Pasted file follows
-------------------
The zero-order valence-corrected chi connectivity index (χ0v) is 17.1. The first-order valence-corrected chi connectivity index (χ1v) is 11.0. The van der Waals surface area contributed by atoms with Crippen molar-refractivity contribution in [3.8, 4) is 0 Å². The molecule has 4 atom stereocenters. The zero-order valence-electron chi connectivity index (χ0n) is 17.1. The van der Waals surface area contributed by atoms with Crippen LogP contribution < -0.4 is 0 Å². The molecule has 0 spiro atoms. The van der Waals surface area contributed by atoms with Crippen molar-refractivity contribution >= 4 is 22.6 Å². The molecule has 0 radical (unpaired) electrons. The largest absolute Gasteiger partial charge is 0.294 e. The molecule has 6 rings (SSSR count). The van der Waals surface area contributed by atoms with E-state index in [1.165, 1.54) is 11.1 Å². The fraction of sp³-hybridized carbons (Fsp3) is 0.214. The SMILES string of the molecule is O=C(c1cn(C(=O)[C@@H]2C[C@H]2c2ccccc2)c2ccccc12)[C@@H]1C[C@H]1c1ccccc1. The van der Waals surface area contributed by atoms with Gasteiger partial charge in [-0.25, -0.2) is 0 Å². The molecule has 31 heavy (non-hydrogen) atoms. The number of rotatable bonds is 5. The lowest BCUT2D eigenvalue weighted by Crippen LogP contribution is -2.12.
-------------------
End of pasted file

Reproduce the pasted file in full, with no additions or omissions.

The zero-order valence-corrected chi connectivity index (χ0v) is 17.1. The first-order valence-corrected chi connectivity index (χ1v) is 11.0. The van der Waals surface area contributed by atoms with Crippen molar-refractivity contribution in [3.8, 4) is 0 Å². The molecule has 4 atom stereocenters. The zero-order valence-electron chi connectivity index (χ0n) is 17.1. The van der Waals surface area contributed by atoms with Crippen LogP contribution < -0.4 is 0 Å². The molecule has 0 spiro atoms. The van der Waals surface area contributed by atoms with Crippen molar-refractivity contribution >= 4 is 22.6 Å². The molecule has 0 radical (unpaired) electrons. The largest absolute Gasteiger partial charge is 0.294 e. The molecule has 6 rings (SSSR count). The van der Waals surface area contributed by atoms with E-state index in [1.165, 1.54) is 11.1 Å². The fraction of sp³-hybridized carbons (Fsp3) is 0.214. The SMILES string of the molecule is O=C(c1cn(C(=O)[C@@H]2C[C@H]2c2ccccc2)c2ccccc12)[C@@H]1C[C@H]1c1ccccc1. The van der Waals surface area contributed by atoms with Gasteiger partial charge in [-0.25, -0.2) is 0 Å². The molecule has 31 heavy (non-hydrogen) atoms. The number of rotatable bonds is 5. The lowest BCUT2D eigenvalue weighted by Crippen LogP contribution is -2.12.